¶ 25 As a result of the delay in enacting these bills into law, the victims of these schemes have sought justice from the courts.   The delay in enacting these bills is, however, troubling.

1. Reservation of Right of Access to Courts only for CitiFinancial

¶ 26 While no Pennsylvania appellate court has yet addressed the issue of whether an arbitration provision in a consumer contract which reserves a right of access to the courts only for the merchant is voidable on the basis of unconscionability, a number of other jurisdictions have addressed such one-sided arbitration provisions.

¶ 27 The Supreme Court of West Virginia, in ruling on the certified question of

Whether an arbitration agreement entered into as part of a consumer loan transaction containing a substantial waiver of the consumer's rights, including access to the courts, while preserving for all practical purposes the lender's right to a judicial forum, is void as a matter of law?

held:

that where an arbitration agreement entered into as part of a consumer loan transaction contains a substantial waiver of the borrower's rights, including access to the courts, while preserving the lender's right to a judicial forum, the agreement is unconscionable and, therefore, void and unenforceable as a matter of law.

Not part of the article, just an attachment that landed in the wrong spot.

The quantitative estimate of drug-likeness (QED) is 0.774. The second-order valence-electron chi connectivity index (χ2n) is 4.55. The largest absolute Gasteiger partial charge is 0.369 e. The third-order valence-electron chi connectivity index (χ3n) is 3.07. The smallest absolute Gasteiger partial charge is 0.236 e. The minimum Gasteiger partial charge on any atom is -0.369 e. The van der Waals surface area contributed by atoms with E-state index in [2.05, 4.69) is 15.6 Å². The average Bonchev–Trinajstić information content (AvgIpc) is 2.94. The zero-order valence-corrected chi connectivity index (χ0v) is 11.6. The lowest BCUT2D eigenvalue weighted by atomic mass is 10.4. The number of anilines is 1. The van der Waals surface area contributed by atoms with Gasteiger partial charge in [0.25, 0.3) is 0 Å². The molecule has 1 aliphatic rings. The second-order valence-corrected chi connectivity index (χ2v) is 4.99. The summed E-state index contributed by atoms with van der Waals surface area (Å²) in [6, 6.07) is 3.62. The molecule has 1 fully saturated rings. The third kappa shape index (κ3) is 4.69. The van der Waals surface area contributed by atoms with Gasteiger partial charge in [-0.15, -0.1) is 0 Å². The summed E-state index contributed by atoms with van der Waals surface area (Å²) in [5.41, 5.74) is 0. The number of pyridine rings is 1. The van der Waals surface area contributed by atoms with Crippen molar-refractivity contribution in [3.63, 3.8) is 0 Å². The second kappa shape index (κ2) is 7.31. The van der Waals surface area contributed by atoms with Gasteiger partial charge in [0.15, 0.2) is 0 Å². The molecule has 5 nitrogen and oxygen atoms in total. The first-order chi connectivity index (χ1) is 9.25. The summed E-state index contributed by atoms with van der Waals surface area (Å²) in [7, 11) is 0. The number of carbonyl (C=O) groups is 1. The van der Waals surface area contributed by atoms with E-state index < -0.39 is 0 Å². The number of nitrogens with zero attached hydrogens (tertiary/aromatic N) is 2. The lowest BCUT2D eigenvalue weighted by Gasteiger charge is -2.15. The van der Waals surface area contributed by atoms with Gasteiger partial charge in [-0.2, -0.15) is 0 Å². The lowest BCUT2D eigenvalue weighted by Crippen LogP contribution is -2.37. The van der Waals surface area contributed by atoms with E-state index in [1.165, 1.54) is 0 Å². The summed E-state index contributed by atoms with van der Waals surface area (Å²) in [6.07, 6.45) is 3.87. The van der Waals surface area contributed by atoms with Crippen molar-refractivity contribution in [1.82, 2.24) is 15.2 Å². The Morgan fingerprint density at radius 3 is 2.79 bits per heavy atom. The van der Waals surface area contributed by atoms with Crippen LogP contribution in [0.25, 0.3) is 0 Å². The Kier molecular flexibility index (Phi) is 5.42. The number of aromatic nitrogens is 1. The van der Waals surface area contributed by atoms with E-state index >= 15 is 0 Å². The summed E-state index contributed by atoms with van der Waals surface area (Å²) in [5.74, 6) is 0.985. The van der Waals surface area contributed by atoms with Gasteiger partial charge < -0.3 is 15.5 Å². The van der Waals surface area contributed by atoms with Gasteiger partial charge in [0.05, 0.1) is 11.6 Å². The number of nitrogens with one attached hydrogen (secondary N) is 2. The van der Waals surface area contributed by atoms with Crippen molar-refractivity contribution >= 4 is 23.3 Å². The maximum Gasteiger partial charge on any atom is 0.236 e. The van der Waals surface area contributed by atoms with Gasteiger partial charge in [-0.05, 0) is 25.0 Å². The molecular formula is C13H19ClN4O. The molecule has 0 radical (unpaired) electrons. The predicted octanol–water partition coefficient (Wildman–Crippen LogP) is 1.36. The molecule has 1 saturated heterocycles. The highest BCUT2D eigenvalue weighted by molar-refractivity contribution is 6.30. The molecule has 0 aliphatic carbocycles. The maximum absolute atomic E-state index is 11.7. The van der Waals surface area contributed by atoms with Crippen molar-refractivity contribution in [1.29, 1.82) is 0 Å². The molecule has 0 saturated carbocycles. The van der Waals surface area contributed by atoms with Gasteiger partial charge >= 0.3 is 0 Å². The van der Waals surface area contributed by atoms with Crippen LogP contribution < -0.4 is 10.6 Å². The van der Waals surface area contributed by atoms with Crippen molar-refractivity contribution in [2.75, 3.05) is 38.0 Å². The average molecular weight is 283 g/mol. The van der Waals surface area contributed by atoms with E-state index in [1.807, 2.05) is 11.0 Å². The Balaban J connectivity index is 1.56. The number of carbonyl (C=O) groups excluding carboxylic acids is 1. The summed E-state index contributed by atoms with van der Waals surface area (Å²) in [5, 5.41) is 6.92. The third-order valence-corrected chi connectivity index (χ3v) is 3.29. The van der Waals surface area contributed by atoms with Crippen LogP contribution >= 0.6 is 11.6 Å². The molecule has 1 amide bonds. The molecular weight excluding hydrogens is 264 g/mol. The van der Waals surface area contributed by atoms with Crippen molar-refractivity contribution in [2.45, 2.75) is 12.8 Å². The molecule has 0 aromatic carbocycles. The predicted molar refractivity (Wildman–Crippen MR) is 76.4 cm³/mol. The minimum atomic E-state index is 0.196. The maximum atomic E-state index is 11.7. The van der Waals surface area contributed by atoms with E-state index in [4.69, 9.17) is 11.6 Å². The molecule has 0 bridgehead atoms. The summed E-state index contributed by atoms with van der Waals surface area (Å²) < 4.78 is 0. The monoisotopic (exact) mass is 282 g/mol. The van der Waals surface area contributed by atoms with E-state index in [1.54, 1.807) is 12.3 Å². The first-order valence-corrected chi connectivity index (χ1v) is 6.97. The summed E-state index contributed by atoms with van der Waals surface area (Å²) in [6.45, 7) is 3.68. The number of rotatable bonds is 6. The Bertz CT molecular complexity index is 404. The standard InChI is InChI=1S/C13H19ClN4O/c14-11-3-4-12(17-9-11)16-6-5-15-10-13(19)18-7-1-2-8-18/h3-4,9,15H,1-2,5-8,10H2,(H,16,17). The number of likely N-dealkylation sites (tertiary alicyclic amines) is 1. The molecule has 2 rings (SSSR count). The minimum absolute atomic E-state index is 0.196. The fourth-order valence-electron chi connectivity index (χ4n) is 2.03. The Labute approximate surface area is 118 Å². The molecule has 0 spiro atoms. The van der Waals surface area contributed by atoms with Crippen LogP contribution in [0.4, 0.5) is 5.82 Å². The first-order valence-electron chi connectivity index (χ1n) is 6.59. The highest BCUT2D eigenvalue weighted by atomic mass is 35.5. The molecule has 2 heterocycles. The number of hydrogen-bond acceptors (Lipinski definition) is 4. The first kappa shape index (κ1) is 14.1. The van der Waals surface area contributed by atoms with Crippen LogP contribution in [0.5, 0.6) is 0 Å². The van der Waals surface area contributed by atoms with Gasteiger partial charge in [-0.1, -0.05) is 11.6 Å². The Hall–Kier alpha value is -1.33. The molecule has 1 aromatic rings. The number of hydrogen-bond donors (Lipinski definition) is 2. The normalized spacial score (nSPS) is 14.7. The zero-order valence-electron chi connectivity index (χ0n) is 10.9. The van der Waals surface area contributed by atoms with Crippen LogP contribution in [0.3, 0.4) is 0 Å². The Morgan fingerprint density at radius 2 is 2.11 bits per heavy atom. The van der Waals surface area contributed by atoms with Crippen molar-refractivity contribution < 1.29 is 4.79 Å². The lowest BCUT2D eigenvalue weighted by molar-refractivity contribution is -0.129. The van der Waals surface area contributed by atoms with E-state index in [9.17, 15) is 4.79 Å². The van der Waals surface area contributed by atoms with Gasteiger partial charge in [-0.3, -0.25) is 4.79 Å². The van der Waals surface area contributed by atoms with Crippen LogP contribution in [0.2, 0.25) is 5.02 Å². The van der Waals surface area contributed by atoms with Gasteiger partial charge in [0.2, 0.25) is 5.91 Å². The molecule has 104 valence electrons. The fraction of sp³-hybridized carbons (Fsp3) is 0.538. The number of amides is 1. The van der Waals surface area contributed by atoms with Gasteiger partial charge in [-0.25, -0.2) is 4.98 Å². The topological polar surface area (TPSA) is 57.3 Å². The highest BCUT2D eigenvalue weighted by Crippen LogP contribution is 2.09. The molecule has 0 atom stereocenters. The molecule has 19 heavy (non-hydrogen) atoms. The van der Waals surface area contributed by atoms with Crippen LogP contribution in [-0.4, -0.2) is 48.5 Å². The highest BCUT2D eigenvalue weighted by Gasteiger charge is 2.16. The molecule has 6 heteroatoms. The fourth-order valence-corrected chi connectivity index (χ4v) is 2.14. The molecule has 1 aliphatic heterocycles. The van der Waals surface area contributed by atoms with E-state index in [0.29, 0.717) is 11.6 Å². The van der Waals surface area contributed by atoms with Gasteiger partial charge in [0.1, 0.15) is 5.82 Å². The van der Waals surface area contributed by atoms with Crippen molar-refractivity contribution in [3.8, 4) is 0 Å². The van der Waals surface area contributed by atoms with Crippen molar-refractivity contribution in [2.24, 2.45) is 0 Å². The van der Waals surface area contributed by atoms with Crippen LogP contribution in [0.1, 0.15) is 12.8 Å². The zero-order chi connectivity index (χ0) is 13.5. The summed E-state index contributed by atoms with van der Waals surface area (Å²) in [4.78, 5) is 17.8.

Arnold v. United Companies Lending Corp., 204 W.Va. 229, 237, 511 S.E.2d 854, 862 (1998).

¶ 28 That one-sided preservation of the right of access to the courts is unconscionable was reiterated by the West Virginia Supreme Court when it invalidated an arbitration provision in State of West Virginia ex rel. Dunlap v. Berger, 211 W.Va. 549, 567 S.E.2d 265 (2002).   The West Virginia Supreme Court there noted:

Confronted with a similar provision that retained significant rights to use the court system for a consumer lender, but denied the right to invoke the power of the court system to a borrower, we held in Syllabus Point 5, Arnold v. United Companies Lending Corp., 204 W.Va. 229, 511 S.E.2d 854 (1998) that:

Where an arbitration agreement entered into as part of a consumer loan transaction contains a substantial waiver of the borrower's rights, including access to the courts, while preserving the lender's right to a judicial forum, the agreement is unconscionable and, therefore, void and unenforceable as a matter of law.

We agree that [respondents] retention of the right to use the courts for its most important remedies, at the same time that it denies that forum to Mr. Dunlap with respect to his most important remedies, meets our established criteria for unconscionability in the context of a contract of adhesion, and this reason provides additional and independently adequate grounds for our holding herein.

State of West Virginia ex rel. Dunlap v. Berger, 211 W.Va. at 565, 567 S.E.2d at 280.